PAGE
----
The Worker’s Creed

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howtoworkbetter-thumb.jpg We commonly want out bosses to do more for us; however, there is much we can do to help that boss like us.  it would only be fair to point out that we can be better workers as well.  These points apply to workers at every level from executive and janitor.

Thus, here is a list of 10 things you can do to be a better worker.  Some are common sense, which may or may not be your forte.  However, some do require us to develop our office skills.  From my experience I can attest that all of these are not only important, but they work!

So, lets look at the easiest things to do:

  • Smile
  • Be Calm

They are made of one syllable words and should be just about as easy to accomplish as they are to say, but most people fail at these two simple things.  If you work in an office where everyone scowls at everyone else, it feels hostile and you really don’t feel like doing anything.  Smiling people make us feel better, emotions are literally contagious.  So if you work in an office of curmudgeons be the first to break the mold and smile, who knows someone might actually appreciate it.  Next, be calm, sure you have a manager screaming at you, but screaming back will not help.  Ever try screaming at a baby to stop it crying?  Yeah, I bet that worked out just great too.  So take a step back, take a breath, and be the person to help diffuse the problem rather than escalate it.  Everyone in the office will remember you as that person who did not crack under pressure.

Next steps:

  • Know the problem
  • Ask Questions
  • Accept Change

These three things are not hard to accomplish, but we tend to forget them while running through our workday.  Speaking of that, how many times have you been given a task without really knowing what you were supposed to do?  Yeah, probably more than any of us want to admit.  Always ask questions before you start a task, make sure that when you start working the problem you’re working on and what your boss wants are actually the same thing.  It will save you lots of time, headaches, and make being calm and smiling much easier.

Change happens.  Most change even happens for a reason.  Unless you can be absolutely sure the change being implemented will hurt workflow try and get on the wagon.  Arguing about the change and refusing to work with it wastes much more time than seeing if the new way/software/boss might actually be better.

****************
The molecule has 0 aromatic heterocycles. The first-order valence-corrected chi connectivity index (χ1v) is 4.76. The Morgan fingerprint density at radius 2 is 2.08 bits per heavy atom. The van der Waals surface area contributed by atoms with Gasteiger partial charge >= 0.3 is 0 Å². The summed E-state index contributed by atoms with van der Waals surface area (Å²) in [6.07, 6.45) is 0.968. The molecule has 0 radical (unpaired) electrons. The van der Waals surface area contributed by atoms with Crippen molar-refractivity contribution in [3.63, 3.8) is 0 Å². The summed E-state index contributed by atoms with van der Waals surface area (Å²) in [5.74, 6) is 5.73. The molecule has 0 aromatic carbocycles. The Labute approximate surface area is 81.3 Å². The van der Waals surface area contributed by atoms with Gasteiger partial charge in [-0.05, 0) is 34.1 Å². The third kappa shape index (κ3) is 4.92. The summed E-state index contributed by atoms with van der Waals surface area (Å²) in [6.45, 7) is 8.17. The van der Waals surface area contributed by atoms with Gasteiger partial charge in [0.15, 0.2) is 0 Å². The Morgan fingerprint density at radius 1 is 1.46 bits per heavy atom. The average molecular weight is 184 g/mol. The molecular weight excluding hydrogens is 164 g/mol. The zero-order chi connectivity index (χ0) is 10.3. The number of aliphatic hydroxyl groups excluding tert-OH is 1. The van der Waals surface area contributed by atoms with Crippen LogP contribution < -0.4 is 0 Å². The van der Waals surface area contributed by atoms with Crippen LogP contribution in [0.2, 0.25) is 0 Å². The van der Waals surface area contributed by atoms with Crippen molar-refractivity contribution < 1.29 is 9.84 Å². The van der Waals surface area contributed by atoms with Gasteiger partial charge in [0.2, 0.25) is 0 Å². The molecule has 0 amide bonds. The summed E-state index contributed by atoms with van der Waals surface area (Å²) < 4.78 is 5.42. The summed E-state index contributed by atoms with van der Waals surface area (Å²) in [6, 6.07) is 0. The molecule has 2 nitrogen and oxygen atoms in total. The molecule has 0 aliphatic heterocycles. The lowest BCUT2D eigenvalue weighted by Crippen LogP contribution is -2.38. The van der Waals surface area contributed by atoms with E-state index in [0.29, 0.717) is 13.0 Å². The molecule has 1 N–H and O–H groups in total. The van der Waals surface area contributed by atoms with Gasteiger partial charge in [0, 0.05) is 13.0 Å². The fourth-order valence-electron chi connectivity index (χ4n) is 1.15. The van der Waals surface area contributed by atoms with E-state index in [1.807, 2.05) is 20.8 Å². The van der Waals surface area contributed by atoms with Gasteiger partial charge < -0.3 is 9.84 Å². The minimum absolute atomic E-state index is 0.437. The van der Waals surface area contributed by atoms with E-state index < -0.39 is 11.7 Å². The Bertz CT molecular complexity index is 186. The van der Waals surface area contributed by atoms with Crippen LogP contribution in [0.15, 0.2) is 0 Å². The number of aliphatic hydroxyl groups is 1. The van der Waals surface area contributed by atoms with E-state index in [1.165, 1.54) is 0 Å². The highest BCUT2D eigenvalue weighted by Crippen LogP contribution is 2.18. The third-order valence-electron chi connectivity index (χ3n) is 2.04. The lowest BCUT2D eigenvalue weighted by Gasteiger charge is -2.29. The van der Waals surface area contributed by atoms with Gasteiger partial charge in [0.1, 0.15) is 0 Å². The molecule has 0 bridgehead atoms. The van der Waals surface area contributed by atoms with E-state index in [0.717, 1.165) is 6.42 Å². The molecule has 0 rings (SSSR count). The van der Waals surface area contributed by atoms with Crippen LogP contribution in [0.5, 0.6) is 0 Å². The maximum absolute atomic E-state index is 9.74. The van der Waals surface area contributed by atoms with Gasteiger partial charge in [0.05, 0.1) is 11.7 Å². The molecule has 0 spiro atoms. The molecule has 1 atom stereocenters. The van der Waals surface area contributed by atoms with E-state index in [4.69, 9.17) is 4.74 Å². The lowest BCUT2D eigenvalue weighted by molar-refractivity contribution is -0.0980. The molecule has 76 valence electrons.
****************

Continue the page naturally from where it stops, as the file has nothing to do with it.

Now the hard ones:

  • Do one thing at a time
  • Learn to listen
  • Distinguish sense from nonsense
  • Admit mistakes
  • Say it simple

Multi-tasking has become the order of the day.  If you do a decent search on research into multi-tasking you should come to the fast conclusion that it fails to produce anything more than stress and less productivity.  If you have a task, get it done and don’t let yourself wander between five other things.

Listen.  Listen listen listen.  The main reason we don’t ‘know the problem’ and ‘need to ask questions’ is because we forget to listen.  Make sure to listen carefully, take notes if you need them, and spend less time planning how you will respond before someone is done talking.  This will ensure once you ask questions you will be getting extra (read helpful) information and not getting information repeated.  This is actually the only way to distinguish sense from nonsense.  Once you learn to listen carefully everything else gets much easier.

Admit mistakes.  Nothing much to say on this.  We all hate to do it, and we all need to do it more.

Don’t complicate things.  If you need to give a project to someone or report the status of something, say it in a way anyone could understand the first time.  The big reason we need to listen so carefully is because most people are terrible at speaking.  Make your points in a way a 5 year old can understand.  Don’t talk down to people, but don’t needlessly complicate.  This needs an example:



Boss: I need you to, by no later than 5, get these several documents collated checked, and have 5 of them over to Jim who will be forwarding them to several of our clients.

Workers: !! … Yeah, sounds great, by 5, got it.


Boss: Please make 5 copies of these documents and get them over to Jim by 5.

Worker: Does anything need to be reordered before I make these copies?

Boss: Nope, these should be in the right order.

Worker: Great, it will be done in 10 minutes


Short declarative sentences win the day!

So, practice these 10 points at work.  You might actually be amazed at how much better things can go for you.


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